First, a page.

Matt Trueman’s Guardian blog regarding the etiquette of bloggers reviewing previews has proved to be incredibly provocative – both the original article and Twitter have been alive with responses from critics, bloggers, theatre makers and punters seemingly either agreeing with his views or suggesting he’s deposed Hosni Mubarak as Public Enemy Number One.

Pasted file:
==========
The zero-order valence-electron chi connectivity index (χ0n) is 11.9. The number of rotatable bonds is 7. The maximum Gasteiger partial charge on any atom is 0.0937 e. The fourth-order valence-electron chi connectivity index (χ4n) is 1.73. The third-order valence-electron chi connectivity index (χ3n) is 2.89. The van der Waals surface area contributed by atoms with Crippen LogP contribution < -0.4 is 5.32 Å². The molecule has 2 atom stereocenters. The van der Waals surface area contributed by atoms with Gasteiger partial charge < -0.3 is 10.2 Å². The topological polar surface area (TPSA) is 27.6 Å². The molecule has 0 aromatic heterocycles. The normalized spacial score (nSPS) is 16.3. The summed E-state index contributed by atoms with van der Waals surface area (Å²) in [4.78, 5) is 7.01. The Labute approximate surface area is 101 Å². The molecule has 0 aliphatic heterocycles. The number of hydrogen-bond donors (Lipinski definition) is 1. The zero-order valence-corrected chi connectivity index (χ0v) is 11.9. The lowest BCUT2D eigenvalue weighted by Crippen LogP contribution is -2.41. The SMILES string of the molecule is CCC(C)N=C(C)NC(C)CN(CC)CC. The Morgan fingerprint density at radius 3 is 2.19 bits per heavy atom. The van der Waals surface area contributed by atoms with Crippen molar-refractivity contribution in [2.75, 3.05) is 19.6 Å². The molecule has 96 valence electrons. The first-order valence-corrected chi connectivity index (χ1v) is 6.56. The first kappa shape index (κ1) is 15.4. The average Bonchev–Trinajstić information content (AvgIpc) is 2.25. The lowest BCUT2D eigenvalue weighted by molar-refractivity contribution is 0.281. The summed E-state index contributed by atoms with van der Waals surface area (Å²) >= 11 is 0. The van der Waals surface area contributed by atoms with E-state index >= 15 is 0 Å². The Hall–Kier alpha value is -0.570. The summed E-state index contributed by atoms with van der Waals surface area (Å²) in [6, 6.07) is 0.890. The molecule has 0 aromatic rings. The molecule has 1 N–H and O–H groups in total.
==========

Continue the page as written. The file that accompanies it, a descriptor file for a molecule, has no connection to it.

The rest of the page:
Both as a theatre maker and as a blogger who doesn’t write reviews, I have huge respect for those who do – and who spend their own hard-earned cash to see a show through choice and then let others know their opinions. ‘Opinions’ is a key word here when dealing with bloggers; by-and-large, bloggers aren’t driven by an agenda to serve a particular audience or readership like professional reviewers are – and I think this is where Matt’s choice of incendiary phrases such as “the cynical practice of reviewing previews” has led to people taking exception and focusing on the apparent divide between blogging and professional criticism. The bloggers I’ve met reviews shows because they love theatre, and enjoy analysing and commenting on what they watch; they’re not driven by a cynical motivation to get hits to their site and to trump professional critics. There are undoubtedly some out there who do want to be the first to break the stories about how good/bad a show is, but I’d say it’s their right to do so as they will be paying for the chance to see a show – not getting comps and canapés at the interval like the critics.